Nothing refreshes you more after a tiring week of work than enjoying a night at the theatre. The intimacy of watching an artist speak to you on a stage and with a spotlight is unparalleled. On September 9, Gyan Manch saw a night of singing and satire, as stand-up comedians and musicians shared the stage at Song-Laugh, presented by Krish’s initiative. My Kolkata was there as the digital media partner.
Comedian Shiladitya Chatterjee was the opening act of the night, warming up the crowd with his razor-sharp observations on Kolkata
The event was hosted by comedian and actor Subhadip Ghosh, who constantly kept the audience’s spirits high with his smart quips and sharp jokes. The evening began with a routine from Shiladitya Chatterjee. The comedian had everyone in splits with his unique observations about classism against Howrah residents, the battle between Mandarmani and Santiniketan, and the never-ending sale of Kolkata’s nostalgia. “The audience of Bengal is mature enough to appreciate stand-up, irrespective of language or form. This is very healthy for an artiste, and a platform like this motivates me to work even harder on my craft,” Chatterjee quipped.
Independent artist Saptak Sanai Das captivated everyone with his original music
The mood then underwent a swift change, as Saptak Sanai Das mesmerised everyone with his voice, breathing fresh life into both popular and new songs like Cinderella Mon and Valentina. The loudest cheers were reserved for Baaynabilashi, a song he confessed to having sung with his wife at their wedding. “I want to thank Krish for having faith in me, and it was an honour to be a part of such a creative collaboration. As young independent artists, we always look forward to a platform where we can showcase our originality. The acceptance from people made it extra sweet,” he said.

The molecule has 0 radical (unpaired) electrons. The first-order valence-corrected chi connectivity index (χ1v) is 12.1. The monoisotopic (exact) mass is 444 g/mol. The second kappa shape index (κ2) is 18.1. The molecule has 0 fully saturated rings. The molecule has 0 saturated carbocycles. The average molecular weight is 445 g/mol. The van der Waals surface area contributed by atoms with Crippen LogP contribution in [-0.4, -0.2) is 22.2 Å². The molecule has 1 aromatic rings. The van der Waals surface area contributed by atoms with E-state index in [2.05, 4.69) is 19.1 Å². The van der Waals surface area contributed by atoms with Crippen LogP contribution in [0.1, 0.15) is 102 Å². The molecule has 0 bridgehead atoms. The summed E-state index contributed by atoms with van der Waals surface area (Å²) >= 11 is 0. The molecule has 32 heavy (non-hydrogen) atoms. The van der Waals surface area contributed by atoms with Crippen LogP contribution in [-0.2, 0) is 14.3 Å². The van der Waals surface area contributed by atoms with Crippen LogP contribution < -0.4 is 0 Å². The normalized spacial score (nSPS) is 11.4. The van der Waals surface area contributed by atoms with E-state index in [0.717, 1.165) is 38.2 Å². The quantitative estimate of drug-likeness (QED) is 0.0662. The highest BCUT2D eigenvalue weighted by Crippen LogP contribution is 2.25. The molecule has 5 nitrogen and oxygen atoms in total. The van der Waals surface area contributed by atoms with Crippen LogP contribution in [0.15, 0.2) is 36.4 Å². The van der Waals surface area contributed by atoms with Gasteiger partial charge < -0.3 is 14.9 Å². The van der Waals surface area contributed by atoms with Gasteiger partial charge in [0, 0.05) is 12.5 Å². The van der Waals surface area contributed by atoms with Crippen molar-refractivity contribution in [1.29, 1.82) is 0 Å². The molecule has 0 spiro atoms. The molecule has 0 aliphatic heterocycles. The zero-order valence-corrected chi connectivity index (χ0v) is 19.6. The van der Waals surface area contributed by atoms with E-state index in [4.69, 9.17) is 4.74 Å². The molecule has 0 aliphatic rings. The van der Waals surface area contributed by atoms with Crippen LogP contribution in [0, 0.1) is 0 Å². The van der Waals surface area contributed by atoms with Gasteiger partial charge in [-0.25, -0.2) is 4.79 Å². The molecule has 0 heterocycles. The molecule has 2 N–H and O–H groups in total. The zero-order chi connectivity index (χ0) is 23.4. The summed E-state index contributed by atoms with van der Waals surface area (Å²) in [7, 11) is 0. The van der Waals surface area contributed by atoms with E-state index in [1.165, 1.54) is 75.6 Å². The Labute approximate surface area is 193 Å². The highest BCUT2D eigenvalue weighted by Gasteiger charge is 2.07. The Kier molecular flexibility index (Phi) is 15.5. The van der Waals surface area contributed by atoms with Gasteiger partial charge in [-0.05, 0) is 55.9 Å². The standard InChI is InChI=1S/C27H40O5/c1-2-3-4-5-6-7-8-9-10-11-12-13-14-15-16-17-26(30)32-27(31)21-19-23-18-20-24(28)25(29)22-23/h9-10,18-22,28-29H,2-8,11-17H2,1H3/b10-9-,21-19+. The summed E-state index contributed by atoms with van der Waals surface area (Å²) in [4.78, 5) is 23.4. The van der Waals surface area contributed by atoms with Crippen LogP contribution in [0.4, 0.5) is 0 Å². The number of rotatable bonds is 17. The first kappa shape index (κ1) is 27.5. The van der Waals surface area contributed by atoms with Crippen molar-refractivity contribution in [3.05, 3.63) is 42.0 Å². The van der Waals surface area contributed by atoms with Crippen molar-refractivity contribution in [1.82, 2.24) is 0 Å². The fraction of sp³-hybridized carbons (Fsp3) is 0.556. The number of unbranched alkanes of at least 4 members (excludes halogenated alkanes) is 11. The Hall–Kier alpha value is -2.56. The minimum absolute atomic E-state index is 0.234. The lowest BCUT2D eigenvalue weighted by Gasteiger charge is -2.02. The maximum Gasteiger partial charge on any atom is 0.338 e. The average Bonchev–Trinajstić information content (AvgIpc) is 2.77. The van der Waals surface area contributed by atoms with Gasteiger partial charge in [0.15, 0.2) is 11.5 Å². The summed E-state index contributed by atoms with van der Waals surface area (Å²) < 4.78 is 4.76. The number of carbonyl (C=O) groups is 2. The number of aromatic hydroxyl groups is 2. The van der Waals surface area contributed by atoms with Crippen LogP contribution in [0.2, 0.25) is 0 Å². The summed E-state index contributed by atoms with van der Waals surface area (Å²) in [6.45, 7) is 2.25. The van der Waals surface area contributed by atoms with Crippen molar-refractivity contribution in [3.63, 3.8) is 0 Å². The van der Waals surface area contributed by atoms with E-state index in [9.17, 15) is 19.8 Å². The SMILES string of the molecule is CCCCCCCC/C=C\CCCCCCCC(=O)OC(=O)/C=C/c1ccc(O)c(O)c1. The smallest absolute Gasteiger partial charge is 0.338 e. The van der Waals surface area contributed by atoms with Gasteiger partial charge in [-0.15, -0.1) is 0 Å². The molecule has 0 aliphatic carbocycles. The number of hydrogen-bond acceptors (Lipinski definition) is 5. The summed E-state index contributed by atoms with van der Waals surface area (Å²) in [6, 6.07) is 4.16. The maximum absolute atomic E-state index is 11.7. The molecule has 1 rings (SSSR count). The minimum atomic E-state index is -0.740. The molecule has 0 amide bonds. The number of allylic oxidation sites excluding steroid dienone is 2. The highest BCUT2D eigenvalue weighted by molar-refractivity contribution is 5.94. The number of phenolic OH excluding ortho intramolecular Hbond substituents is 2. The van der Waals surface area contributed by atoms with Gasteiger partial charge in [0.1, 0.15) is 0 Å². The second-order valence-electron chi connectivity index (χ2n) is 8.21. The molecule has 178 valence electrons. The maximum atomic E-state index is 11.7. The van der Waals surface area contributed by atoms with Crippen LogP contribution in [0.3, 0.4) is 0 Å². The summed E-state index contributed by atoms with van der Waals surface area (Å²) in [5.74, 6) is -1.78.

‘This is the first time we were attempting such a concept. Naturally, we were a bit nervous, but the response from people was truly overwhelming,’ said Subhadip Ghosh, the host of the night
After this, the vibe returned to humour, as Soumit Deb took the stage. Armed with a guitar, his performance blended comedy and music. The layers weren’t restricted just to his form, but also his material. Deb made the audience laugh and think at the same time, holding up a mirror to classism, talking about the authoritarianism in our democracy, and making a case for depleting personal freedoms, all with powerful punchlines. “The Bengali stand-up comedy scene is still in its nascent stage. We mostly perform at cafes and restaurants for very few people, or at corporate shows where we can’t say whatever we want. Song-Laugh was delightful, providing us a quality audience and the freedom to express ourselves,” he said.
Soumit Deb blended comedy with music, pushing the audience to think using humour
The night ended with Debdeep Mukherjee’s magical music. Before his act, Mukherjee admitted, “I’m getting up on stage after a while. I’m slightly nervous.” But as he crooned the opening lines of Ghum Nei, all the anxiety faded away, with everyone clapping and singing along. Mukherjee went on to sing many of his loved originals including Priyo Gaan, Andho Kore Dao and Hoyni Alap. He even presented an unreleased song called Feerey Feerey Ashey that he had just finished writing that morning. As the audience lit their flashlights, he said, “Eta Debdeep er gaan noy, eita amader gaan.”
The audience at Gyan Manch had a 'lit' time
As the night ended, the cheers were loud. Gyan Manch had just witnessed something special.